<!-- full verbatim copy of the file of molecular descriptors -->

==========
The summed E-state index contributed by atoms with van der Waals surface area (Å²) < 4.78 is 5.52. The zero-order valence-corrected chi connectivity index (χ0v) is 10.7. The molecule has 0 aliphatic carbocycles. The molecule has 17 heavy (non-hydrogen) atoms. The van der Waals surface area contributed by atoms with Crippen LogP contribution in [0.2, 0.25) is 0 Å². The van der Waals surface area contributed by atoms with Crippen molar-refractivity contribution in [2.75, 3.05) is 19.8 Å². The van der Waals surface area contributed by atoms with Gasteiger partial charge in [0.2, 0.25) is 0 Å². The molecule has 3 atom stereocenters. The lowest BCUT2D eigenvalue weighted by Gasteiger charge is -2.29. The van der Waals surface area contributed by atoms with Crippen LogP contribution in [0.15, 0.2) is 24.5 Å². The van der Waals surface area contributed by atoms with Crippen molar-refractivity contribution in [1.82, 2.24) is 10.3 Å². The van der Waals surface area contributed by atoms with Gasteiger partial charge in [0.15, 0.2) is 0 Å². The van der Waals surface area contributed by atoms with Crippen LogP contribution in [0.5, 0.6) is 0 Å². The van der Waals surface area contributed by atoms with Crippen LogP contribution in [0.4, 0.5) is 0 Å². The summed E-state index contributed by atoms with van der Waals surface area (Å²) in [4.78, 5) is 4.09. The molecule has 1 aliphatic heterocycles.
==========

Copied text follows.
The summed E-state index contributed by atoms with van der Waals surface area (Å²) < 4.78 is 5.52. The zero-order valence-corrected chi connectivity index (χ0v) is 10.7. The molecule has 0 aliphatic carbocycles. The molecule has 17 heavy (non-hydrogen) atoms. The van der Waals surface area contributed by atoms with Crippen LogP contribution in [0.2, 0.25) is 0 Å². The van der Waals surface area contributed by atoms with Crippen molar-refractivity contribution in [2.75, 3.05) is 19.8 Å². The van der Waals surface area contributed by atoms with Gasteiger partial charge in [0.2, 0.25) is 0 Å². The molecule has 3 atom stereocenters. The lowest BCUT2D eigenvalue weighted by Gasteiger charge is -2.29. The van der Waals surface area contributed by atoms with Crippen LogP contribution in [0.15, 0.2) is 24.5 Å². The van der Waals surface area contributed by atoms with Crippen molar-refractivity contribution in [1.82, 2.24) is 10.3 Å². The van der Waals surface area contributed by atoms with Gasteiger partial charge in [0.15, 0.2) is 0 Å². The van der Waals surface area contributed by atoms with Crippen LogP contribution in [0.5, 0.6) is 0 Å². The van der Waals surface area contributed by atoms with Crippen LogP contribution in [0.4, 0.5) is 0 Å². The summed E-state index contributed by atoms with van der Waals surface area (Å²) in [4.78, 5) is 4.09. The molecule has 1 aliphatic heterocycles.